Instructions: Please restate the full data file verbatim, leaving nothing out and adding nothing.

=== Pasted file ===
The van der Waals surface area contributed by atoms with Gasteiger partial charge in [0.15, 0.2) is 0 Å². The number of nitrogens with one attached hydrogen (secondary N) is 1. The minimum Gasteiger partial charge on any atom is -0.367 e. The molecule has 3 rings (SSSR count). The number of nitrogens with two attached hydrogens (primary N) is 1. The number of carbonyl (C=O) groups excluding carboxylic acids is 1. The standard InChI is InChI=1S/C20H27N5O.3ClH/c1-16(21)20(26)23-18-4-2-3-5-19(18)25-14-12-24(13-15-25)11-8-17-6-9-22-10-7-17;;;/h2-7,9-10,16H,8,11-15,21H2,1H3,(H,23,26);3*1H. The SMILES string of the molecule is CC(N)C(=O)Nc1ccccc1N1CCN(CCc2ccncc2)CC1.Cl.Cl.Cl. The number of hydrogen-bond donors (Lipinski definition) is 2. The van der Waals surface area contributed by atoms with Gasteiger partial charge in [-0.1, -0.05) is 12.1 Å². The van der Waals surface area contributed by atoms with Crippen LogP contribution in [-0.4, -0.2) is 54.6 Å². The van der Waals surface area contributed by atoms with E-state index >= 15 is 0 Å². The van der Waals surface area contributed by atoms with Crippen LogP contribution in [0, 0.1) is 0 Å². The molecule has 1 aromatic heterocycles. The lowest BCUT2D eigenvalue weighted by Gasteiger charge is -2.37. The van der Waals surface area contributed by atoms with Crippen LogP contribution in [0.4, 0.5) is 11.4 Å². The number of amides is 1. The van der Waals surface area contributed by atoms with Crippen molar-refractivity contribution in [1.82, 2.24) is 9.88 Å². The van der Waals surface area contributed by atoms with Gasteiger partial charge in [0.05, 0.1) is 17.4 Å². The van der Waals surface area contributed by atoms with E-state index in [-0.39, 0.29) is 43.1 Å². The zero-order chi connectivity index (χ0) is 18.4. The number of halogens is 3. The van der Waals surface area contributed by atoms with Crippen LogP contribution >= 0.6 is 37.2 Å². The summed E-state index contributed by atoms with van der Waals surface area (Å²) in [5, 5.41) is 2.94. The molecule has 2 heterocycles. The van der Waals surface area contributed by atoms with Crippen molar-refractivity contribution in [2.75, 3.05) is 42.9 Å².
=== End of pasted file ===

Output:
The van der Waals surface area contributed by atoms with Gasteiger partial charge in [0.15, 0.2) is 0 Å². The number of nitrogens with one attached hydrogen (secondary N) is 1. The minimum Gasteiger partial charge on any atom is -0.367 e. The molecule has 3 rings (SSSR count). The number of nitrogens with two attached hydrogens (primary N) is 1. The number of carbonyl (C=O) groups excluding carboxylic acids is 1. The standard InChI is InChI=1S/C20H27N5O.3ClH/c1-16(21)20(26)23-18-4-2-3-5-19(18)25-14-12-24(13-15-25)11-8-17-6-9-22-10-7-17;;;/h2-7,9-10,16H,8,11-15,21H2,1H3,(H,23,26);3*1H. The SMILES string of the molecule is CC(N)C(=O)Nc1ccccc1N1CCN(CCc2ccncc2)CC1.Cl.Cl.Cl. The number of hydrogen-bond donors (Lipinski definition) is 2. The van der Waals surface area contributed by atoms with Gasteiger partial charge in [-0.1, -0.05) is 12.1 Å². The van der Waals surface area contributed by atoms with Crippen LogP contribution in [-0.4, -0.2) is 54.6 Å². The van der Waals surface area contributed by atoms with E-state index >= 15 is 0 Å². The van der Waals surface area contributed by atoms with Crippen LogP contribution in [0, 0.1) is 0 Å². The molecule has 1 aromatic heterocycles. The lowest BCUT2D eigenvalue weighted by Gasteiger charge is -2.37. The van der Waals surface area contributed by atoms with Crippen LogP contribution in [0.4, 0.5) is 11.4 Å². The number of amides is 1. The van der Waals surface area contributed by atoms with Crippen molar-refractivity contribution in [1.82, 2.24) is 9.88 Å². The van der Waals surface area contributed by atoms with Gasteiger partial charge in [0.05, 0.1) is 17.4 Å². The van der Waals surface area contributed by atoms with E-state index in [-0.39, 0.29) is 43.1 Å². The zero-order chi connectivity index (χ0) is 18.4. The number of halogens is 3. The van der Waals surface area contributed by atoms with Crippen LogP contribution >= 0.6 is 37.2 Å². The summed E-state index contributed by atoms with van der Waals surface area (Å²) in [5, 5.41) is 2.94. The molecule has 2 heterocycles. The van der Waals surface area contributed by atoms with Crippen molar-refractivity contribution in [2.75, 3.05) is 42.9 Å².